Thursday, January 7, 2010

It's a Dry Cold

As my loyal readership will remember, one of the reasons for taking our recent trip to Crested Butte was to see if someone like me, who spends most, if not all, of the winter freezing and complaining, could really hack it living there. Now I realize that we were there for a relatively short period of time and that spending a handful of days somewhere is much different than spending an entire season there. Still, I figured it would be immediately apparent if I couldn't handle it.

Before we left, my husband attempted to quiet my main detractor by telling him "It's cold, but it's a dry cold," each time he mentioned the temperature in Crested Butte. Of course, said individual was extremely skeptical about this statement. So it was extremely humorous when, as we were chatting with the woman at our hotel's front desk the day of our arrival, she said "But it's so wet in Michigan in the winter. Out here it's a dry cold" or something to that effect.

The fact is that we loved Crested Butte, and it wasn't in spite of the winter—it was because of it. For a person who has spent most of her life hating and dreading winter, that's a crazy admission to make. My only explanation for this is that I've lived in mid-Michigan all my life and here, winter's not so much fun. In Crested Butte, it just is, and here are a few of the reasons:
  • It doesn't feel that cold. I don't know if it's because it's dry, but I do know that 15 degrees feels a lot warmer there than it does here.
  •  It's sunny most of the time. That ever-present, big, warm gleaming orb and expansive bright blue sky beat the hell out of overcast, which seems to be what it looks like here for most of winter.
  • There's always enough snow for fun winter activities: downhill skiing, Nordic skiing, snowshoeing, sledding, and so on. It makes people want to be outside instead of hibernating all winter.
  • The snow coats everything—mountains, valleys, ridges, aspens—and makes them look beautiful. It's much better than brown slushiness.
So what does all this mean? It means that I'm more convinced than ever that Crested Butte is the place for us. But since realistically we're not going to be able to get there for a little while, it also means making the best of the here and now and transferring a little of that CB mentality to mid-Michigan. I can't bring the Elk Mountains here, but I can do the following:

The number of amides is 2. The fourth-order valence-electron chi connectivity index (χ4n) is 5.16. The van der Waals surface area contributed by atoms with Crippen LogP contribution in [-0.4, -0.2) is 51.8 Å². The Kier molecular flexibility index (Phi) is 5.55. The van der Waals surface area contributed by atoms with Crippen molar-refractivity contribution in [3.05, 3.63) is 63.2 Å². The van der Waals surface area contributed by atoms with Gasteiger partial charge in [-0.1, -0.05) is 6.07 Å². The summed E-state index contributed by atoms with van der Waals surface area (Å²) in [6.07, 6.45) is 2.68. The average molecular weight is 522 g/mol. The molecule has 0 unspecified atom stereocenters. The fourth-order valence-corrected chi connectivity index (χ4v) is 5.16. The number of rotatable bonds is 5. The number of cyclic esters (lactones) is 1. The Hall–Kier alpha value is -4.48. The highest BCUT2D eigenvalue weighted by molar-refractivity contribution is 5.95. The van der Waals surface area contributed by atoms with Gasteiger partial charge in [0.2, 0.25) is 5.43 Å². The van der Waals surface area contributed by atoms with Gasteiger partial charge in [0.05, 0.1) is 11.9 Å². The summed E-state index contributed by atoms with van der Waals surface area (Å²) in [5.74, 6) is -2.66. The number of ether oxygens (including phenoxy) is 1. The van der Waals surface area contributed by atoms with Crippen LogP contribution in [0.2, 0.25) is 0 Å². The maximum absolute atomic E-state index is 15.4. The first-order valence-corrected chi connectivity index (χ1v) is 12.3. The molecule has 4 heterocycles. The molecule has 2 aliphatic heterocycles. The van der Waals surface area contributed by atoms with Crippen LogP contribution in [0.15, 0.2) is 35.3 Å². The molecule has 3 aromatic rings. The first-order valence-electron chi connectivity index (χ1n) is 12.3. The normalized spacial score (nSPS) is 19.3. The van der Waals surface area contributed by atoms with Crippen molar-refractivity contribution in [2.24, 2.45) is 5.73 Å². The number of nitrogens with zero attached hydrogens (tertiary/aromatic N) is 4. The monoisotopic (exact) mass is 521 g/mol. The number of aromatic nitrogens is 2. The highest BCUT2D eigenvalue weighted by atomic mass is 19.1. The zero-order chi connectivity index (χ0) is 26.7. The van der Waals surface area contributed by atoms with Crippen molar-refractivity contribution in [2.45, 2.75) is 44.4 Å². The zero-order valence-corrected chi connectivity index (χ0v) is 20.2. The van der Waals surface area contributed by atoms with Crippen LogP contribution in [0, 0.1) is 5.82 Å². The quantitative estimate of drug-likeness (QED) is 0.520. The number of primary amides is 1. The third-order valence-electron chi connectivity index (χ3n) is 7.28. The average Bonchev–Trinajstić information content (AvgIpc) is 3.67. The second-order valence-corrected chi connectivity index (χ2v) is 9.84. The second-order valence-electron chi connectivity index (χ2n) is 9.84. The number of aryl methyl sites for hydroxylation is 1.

• On the occasions that we do get enough snow for winter activities, take advantage of it as much as I can. Take every opportunity to get outside and enjoy the white stuff.
  • If there isn't enough snow here, make short trips up North or to the West side of the state. There's usually snow in Grand Rapids, which is only 45 minutes or so down the highway.
  • Try out downhill skiing here, where it's easier and cheaper.
  • Work on polishing my skills and getting fit, so that when I do make it out there I'll have the fitness to do all I want to do.
In my next post, I'm going to set some short- and long-term goals. After that, I'm going to try not to talk about Crested Butte for a while. I'm sure even my most dedicated readers are getting sick of hearing about it.


Ali B. said...

Come to Tc... snowshoe... ski... film... foods... big water...

I missed the water in CO... wouldn't mind the serious NW but not as sunny... Come to Tc. LIVE!

Ali B. said...

Dunes.. rivers... ME.. ;) really, I need more friends.

Anton.Sheridan said...

I'm jealous of your life and wish I were you...